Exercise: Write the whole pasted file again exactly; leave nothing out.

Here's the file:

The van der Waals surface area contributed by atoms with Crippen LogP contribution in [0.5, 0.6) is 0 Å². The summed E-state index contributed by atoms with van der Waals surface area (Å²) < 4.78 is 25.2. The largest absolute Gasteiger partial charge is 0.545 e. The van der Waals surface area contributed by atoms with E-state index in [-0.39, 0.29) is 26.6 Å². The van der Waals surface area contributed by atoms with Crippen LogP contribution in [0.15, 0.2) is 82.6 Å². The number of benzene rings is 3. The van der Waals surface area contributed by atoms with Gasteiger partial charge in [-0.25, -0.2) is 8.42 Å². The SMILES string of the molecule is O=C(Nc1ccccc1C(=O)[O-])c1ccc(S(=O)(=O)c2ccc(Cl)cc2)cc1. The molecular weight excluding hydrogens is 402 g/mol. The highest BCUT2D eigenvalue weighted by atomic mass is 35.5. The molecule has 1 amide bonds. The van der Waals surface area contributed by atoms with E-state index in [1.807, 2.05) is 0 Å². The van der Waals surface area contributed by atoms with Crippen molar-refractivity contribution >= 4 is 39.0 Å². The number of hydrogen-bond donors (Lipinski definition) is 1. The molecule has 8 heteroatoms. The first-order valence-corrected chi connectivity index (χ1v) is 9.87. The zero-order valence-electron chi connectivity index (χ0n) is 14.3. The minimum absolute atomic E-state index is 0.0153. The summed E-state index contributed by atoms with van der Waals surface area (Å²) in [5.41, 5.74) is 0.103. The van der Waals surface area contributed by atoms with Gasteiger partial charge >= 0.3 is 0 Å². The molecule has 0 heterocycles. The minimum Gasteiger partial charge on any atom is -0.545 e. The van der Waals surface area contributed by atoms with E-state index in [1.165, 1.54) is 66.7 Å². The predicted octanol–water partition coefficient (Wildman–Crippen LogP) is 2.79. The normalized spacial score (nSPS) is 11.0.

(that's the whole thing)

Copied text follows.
The van der Waals surface area contributed by atoms with Crippen LogP contribution in [0.5, 0.6) is 0 Å². The summed E-state index contributed by atoms with van der Waals surface area (Å²) < 4.78 is 25.2. The largest absolute Gasteiger partial charge is 0.545 e. The van der Waals surface area contributed by atoms with E-state index in [-0.39, 0.29) is 26.6 Å². The van der Waals surface area contributed by atoms with Crippen LogP contribution in [0.15, 0.2) is 82.6 Å². The number of benzene rings is 3. The van der Waals surface area contributed by atoms with Gasteiger partial charge in [-0.25, -0.2) is 8.42 Å². The SMILES string of the molecule is O=C(Nc1ccccc1C(=O)[O-])c1ccc(S(=O)(=O)c2ccc(Cl)cc2)cc1. The molecular weight excluding hydrogens is 402 g/mol. The highest BCUT2D eigenvalue weighted by atomic mass is 35.5. The molecule has 1 amide bonds. The van der Waals surface area contributed by atoms with E-state index in [1.807, 2.05) is 0 Å². The van der Waals surface area contributed by atoms with Crippen molar-refractivity contribution >= 4 is 39.0 Å². The number of hydrogen-bond donors (Lipinski definition) is 1. The molecule has 8 heteroatoms. The first-order valence-corrected chi connectivity index (χ1v) is 9.87. The zero-order valence-electron chi connectivity index (χ0n) is 14.3. The minimum absolute atomic E-state index is 0.0153. The summed E-state index contributed by atoms with van der Waals surface area (Å²) in [5.41, 5.74) is 0.103. The van der Waals surface area contributed by atoms with Gasteiger partial charge >= 0.3 is 0 Å². The molecule has 0 heterocycles. The minimum Gasteiger partial charge on any atom is -0.545 e. The van der Waals surface area contributed by atoms with E-state index in [1.165, 1.54) is 66.7 Å². The predicted octanol–water partition coefficient (Wildman–Crippen LogP) is 2.79. The normalized spacial score (nSPS) is 11.0.